- 1.Clathrin-coated vesicles are intracellular structures. Careful observation of the pictures shown in Figures 2 and 3 of our published case report1reveals that in addition to the single virion invading the syncytiotrophoblast—indicated by the arrow—there are several virions visible in the extracellular space at the right upper quadrant of the picture. We now provide additional evidence showing extracellular locations of the virions (Figure 1, A ) including virions in the outer surface of the syncytiotrophoblast (Figure 1, B). Therefore, the possibility of clathrin-coated vesicles raised by Dr Kniss is extremely unlikely. Dr Kniss’ claim also overlooks the possibility that the SARS-CoV-2 may utilize the clathrin-mediated endocytosis pathway for its entry to target cells.2One of Dr Kniss’ criticisms is that the neonate tested negative for SARS-CoV-2 using real-time polymerase chain reaction (RT-PCR). However, the presence of the virus in the placenta is not equivalent to vertical transmission.
- 2.The morphology (spherical and occasionally pleomorphic particles) and size of the virions in our case are identical to those described by Goldsmith et al.3In the Goldsmith report, the mean diameter of the virions was 78 nm, and in our case, the mean diameter of the virions was 78.3 nm (n=10). Our case also exhibited the ultrastructural characteristics as described by Goldsmith et al3including virus-containing vesicles, double-membrane vesicles, and tubular structures in a virus-containing vesicle (Figure 1, C).
- 3.The size and morphology of our virions were identical to the pictures shown in Figures 4E, F, H, and I of the article by Hosier et al4who sequenced the SARS-CoV-2 thus providing molecular evidence of placental invasion by the SARS-CoV-2.
- 4.We used a control group of 5 placentas (coronavirus disease 2019 [COVID-19]-negative mothers and placentas; 3 different blocks from each placenta; total of 15 sections) and examined under electron micrograph for the presence of clathrin- or virion-like particles found in both intracellular and extracellular spaces. Two independent observers found 3 (intracellular) clathrin-coated vesicles in 2 placentas. Most importantly, none of the control placentas had clathrin- or virion-like structures found in both intracellular and extracellular locations, as in our case.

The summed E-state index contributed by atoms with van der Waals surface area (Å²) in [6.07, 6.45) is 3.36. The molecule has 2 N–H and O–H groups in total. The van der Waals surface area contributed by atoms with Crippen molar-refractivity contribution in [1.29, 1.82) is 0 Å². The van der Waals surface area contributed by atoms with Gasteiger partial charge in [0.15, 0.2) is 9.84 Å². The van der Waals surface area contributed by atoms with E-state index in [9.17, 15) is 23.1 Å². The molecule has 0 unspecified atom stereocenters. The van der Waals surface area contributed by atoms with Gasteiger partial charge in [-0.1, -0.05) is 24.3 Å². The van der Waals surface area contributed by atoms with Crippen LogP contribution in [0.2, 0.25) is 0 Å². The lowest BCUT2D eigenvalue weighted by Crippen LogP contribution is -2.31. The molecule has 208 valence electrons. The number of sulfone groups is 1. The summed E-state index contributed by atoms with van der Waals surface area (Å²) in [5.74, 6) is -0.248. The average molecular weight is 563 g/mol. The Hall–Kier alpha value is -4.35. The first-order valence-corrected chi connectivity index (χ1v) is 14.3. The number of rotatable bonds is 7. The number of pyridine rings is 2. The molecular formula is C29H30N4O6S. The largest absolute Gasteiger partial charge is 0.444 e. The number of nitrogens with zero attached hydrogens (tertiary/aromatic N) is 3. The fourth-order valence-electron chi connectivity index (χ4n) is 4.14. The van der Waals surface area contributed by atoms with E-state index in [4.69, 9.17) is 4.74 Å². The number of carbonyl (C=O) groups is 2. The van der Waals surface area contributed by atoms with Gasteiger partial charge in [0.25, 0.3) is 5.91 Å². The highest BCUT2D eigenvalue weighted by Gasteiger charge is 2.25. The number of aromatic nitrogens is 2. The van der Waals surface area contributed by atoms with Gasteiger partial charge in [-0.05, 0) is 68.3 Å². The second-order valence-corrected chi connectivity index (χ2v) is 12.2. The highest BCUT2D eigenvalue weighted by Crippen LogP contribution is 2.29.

- 5.We performed immunohistochemical staining on paraffin-embedded slides from the placenta of our COVID-19–positive case, COVID-19–negative placentas, and nasopharyngeal aspirates from patients who tested positive and negative for SARS-CoV-2 using RT-PCR. We utilized an antibody for SARS-CoV-2 spike glycoprotein (Coronavirus ab272504; Abcam, Cambridge, MA). In our case, strong positive staining was seen in syncytiotrophoblasts of terminal villi and in stem villi, in underlying stromal cells, and in positive controls. No staining was identified in the negative controls (Figure 2).
- 6.Lastly, we used immunogold labeling with the aforementioned antibody for SARS-CoV-2 spike glycoprotein. The tissue was embedded in LR White resin, sectioned, blocked, and exposed to the primary antibody. The sections were washed and reacted with a secondary antibody of goat antirabbit with 10 nm gold particles. The immunogold staining was positive for viral antigen and protein with clusters of gold particles with little background (Figure 3).
- Visualization of SARS-CoV-2 virus invading the human placenta using electron microscopy.Am J Obstet Gynecol. 2020; ([Epub ahead of print])
- Clathrin-dependent entry of severe acute respiratory syndrome coronavirus into target cells expressing ACE2 with the cytoplasmic tail deleted.J Virol. 2007; 81: 8722-8729
- Ultrastructural characterization of SARS coronavirus.Emerg Infect Dis. 2004; 10: 320-326
- SARS-CoV-2 infection of the placenta.medRxiv. 2020; ([Epub ahead of print])
The authors report no conflict of interest.
This communication has been published in the middle of the coronavirus disease 2019 pandemic and is available via expedited publication to assist patients and healthcare providers.